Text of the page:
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I'm Already Living Here, Can I...? (Part 1)
06-09-2016
06-09-2016

 

As a property management company representing our property owners in Northern Virginia, Propman often fields questions from tenants about what they can and cannot do in the property once they are living there. Sometimes they have a legitimate concern; other times they simply want to bend the rules in their favor.

 

Here are some recent questions we’ve heard, in Part 1 of our two-part series, and our answers.

My Roommate’s Leaving; Who’s Responsible for the Rent?

Q: A tenant called Propman to tell us that one of their roommates is moving out before the end of the lease term and asked if she was going to be responsible for the entire rent or just her share.

A:  Whomever signed the lease is legally responsible for the entire rent, whether jointly or severally. This means the entire rent needs to be paid every month, no matter who is still living in the property. If one roommate moves out, the remaining roommate must either gather the rent from the roommate for the remainder of the lease or pay the entire amount on their own.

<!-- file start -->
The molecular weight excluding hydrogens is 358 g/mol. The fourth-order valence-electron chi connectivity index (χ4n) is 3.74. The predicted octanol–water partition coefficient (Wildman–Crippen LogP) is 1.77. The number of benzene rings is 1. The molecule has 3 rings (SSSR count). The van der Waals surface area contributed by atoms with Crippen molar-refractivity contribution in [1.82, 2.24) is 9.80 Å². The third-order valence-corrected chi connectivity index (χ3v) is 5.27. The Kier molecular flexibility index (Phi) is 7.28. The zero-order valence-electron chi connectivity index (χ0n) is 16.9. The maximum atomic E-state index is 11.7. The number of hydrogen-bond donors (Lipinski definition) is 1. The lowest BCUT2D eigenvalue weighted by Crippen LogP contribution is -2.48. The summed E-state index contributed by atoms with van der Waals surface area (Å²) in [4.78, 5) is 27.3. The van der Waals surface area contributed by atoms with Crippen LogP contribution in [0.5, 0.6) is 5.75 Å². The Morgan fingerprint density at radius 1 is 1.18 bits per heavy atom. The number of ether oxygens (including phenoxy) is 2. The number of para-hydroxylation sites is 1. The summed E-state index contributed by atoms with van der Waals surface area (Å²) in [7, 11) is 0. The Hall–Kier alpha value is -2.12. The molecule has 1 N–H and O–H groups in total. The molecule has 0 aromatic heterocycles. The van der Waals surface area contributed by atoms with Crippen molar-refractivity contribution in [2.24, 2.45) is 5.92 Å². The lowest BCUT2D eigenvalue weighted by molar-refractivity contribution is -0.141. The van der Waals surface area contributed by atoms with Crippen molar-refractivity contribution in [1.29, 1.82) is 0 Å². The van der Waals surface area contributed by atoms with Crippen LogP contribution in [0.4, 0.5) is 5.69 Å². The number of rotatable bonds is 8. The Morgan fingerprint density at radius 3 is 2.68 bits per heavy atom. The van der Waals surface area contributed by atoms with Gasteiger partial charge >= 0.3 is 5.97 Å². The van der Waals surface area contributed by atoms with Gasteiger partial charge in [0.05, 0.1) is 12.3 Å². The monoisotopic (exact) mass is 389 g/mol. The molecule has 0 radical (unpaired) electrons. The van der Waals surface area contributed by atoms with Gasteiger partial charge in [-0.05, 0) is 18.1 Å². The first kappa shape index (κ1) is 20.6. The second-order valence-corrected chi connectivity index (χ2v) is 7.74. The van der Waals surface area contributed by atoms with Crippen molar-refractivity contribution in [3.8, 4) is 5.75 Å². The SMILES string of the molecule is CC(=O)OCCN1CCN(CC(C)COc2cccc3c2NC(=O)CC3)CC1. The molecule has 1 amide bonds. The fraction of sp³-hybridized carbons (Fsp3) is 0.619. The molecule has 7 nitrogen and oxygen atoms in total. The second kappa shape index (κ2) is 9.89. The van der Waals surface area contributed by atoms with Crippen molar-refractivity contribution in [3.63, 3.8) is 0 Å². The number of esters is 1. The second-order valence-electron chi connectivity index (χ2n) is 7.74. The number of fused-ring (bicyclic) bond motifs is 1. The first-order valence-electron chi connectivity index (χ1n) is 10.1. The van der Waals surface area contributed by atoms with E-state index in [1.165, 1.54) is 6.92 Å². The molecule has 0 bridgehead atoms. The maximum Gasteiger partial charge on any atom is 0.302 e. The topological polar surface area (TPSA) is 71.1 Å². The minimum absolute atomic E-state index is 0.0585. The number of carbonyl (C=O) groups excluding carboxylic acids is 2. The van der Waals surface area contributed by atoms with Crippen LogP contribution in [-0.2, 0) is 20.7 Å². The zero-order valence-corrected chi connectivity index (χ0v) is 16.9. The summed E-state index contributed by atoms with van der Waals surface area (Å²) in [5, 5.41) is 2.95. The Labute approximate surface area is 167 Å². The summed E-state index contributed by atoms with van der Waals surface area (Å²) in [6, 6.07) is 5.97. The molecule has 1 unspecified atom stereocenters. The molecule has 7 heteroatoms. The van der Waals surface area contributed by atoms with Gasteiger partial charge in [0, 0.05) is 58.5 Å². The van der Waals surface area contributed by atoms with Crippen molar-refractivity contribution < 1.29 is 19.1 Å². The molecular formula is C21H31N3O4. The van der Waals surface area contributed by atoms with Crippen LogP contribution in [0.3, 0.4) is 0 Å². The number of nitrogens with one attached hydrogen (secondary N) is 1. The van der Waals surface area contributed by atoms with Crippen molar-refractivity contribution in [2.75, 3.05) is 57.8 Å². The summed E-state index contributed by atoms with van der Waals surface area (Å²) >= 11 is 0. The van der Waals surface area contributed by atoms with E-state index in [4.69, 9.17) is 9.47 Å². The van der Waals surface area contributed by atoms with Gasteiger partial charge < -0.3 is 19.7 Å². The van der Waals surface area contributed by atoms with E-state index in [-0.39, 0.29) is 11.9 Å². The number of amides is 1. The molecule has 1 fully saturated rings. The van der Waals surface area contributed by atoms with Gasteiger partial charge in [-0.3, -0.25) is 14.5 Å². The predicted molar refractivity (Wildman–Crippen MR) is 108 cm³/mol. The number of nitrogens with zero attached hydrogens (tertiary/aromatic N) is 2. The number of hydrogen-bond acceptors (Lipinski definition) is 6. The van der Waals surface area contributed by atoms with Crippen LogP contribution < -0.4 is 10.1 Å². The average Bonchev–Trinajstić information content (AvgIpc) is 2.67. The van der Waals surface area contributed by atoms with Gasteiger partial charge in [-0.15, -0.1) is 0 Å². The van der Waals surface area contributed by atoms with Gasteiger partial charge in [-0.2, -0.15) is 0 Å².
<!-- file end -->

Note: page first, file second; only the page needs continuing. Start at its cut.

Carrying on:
Do You Think the Landlord Will Let Me Have a Dog?

Q: A tenant went to the SPCA and fell in love with a dog, then called Propman to ask if the landlord would approve of a dog.

A: The problem here is that the tenant already fell in love with the dog before finding out whether pets are allowed in their rental property. Generally, property owners have strict rules about pets, which we as their manager need to follow. It isn’t merely a question of “going back and asking the landlord.” Your pet policy is most likely outlined in your rental agreement. We recommend checking it, or checking with us, before falling in love with a potential pet.

If you are caught with a pet that has not been approved it is a default on your lease and your lease can be terminated and you can be evicted, which goes on your credit report. Then when you go to apply for another rental property and that landlord checks your background, your application can be denied.

Can My Mother Move In?

Q: My mother left the nursing home and wants to come live with us. I hope the landlord doesn’t mind.

A: We don’t want to be the bad guy here, but legally, anyone over the age of 18 needs to be on the lease, and Propman Property Management needs to approve anyone moving in, including your own mother. Because it is an additional adult, we must consider liability for another tenant, insurance issues and additional wear and tear on the property. Your mother will have to apply and be approved just as you did, and additional considerations may be involved, such as an increase in rent for example.

This is Part 1 of our 2-part series.

Propman Property Management is a professional firm pairing rental properties with tenants. We love our property owner clients and our tenants and want to ensure that each party has a pleasant experience. If you have a property you’d like to rent out, or are looking for a rental, please give us a call. Review our Available Properties for current rental opportunities. 


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